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Remodel of Police Reform

March 18, 2001

There's a joke going around City Hall that Mayor Richard Riordan is working on his legacy room: The problem is he started out with a closet and now is trying to remodel it into a family room in the three months before he leaves office.

Thus a frenzy of activity came to Los Angeles last week in the form of two press conferences, one on new disciplinary rules for police officers and another on the restoration of officers working as liaisons with neighborhoods.

New police misconduct guidelines announced Monday by the chief at the urging of the mayor promise fair, equitable and consistent punishment. Rank-and-file officers have for years complained that high-ranking, well-connected officers often got off easy for serious offenses that would have derailed the career of a lower-ranking member of the department.

Chief Bernard C. Parks, a strict disciplinarian who has fired more officers than any other chief, has long been opposed to such guidelines. In 1998 he swept away a similar set he believed infringed on his authority to impose tough consequences on cops who violated the rules.

The mayor and the chief were singing a different tune last week, although it's no longer clear that the once close allies are singing from the same page. On Tuesday, Mayor Riordan announced that "community policing is back" with the return of the popular senior lead officers program, which freed experienced officers from most patrol duties so they could work directly with neighborhoods to fight crime. Senior leads were the local face of the Los Angeles Police Department and much beloved by many community activists. Chief Parks disagreed with pulling some officers off patrol and dismantled the program two years ago. The civilian Police Commission took action last fall to reinstate the program. After it didn't quite happen, the mayor gave it a push last week.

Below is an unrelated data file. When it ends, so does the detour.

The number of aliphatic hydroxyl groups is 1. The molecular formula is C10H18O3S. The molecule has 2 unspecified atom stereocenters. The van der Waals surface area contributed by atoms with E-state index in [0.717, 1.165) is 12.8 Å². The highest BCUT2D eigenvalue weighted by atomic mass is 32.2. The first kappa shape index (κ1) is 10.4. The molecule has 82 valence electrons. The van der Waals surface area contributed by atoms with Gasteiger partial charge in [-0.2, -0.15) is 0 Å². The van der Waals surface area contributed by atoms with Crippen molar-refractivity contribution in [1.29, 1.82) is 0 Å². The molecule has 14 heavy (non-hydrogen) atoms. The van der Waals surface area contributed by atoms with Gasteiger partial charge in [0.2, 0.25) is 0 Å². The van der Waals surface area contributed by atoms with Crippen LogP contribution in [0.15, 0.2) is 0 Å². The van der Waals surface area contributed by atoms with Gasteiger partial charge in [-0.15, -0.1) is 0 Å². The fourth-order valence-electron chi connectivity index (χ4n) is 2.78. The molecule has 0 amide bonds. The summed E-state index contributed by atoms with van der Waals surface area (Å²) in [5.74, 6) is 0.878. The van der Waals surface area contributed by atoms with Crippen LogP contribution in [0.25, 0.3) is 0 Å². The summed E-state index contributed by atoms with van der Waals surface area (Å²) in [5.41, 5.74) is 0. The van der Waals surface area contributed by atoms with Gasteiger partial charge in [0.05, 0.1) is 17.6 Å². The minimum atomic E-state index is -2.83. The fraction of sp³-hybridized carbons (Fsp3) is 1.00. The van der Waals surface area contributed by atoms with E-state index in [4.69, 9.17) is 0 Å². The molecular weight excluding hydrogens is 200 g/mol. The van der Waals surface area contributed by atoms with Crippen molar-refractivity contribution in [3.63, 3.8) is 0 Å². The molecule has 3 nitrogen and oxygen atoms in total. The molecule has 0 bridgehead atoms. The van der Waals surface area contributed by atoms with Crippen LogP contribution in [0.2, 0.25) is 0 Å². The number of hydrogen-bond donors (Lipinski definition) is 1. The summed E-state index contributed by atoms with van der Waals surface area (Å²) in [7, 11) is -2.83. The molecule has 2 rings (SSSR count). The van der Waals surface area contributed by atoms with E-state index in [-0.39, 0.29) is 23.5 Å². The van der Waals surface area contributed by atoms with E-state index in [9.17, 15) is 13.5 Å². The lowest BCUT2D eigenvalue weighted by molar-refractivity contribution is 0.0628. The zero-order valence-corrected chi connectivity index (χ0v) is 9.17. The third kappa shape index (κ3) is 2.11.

We're glad that the senior lead officers program, probably the most effective community policing tool in recent years, is apparently really back this time. And consistency of discipline for police officers is an important means for boosting department morale.

Mayor Riordan first ran in 1993 largely on a campaign to enlarge the Police Department and get tougher on crime. The steps taken last week, while positive, should not blind Angelenos to the hard climb that still must be made to achieve real reform of the LAPD. Until it became politically futile, Riordan and Parks fought the federal consent decree that mandates the most comprehensive set of reforms ever imposed on the LAPD and requires the appointment of an outside monitor to track implementation and progress.

The Rampart Division scandal--the police abuses that were revealed and the city's liability for those abuses--remains a mess for the next mayor to clean up. The new disciplinary guidelines are important, but true police reform is a whole lot bigger than reinstating senior lead officers, and no amount of quick legacy-building maneuvers can change that.

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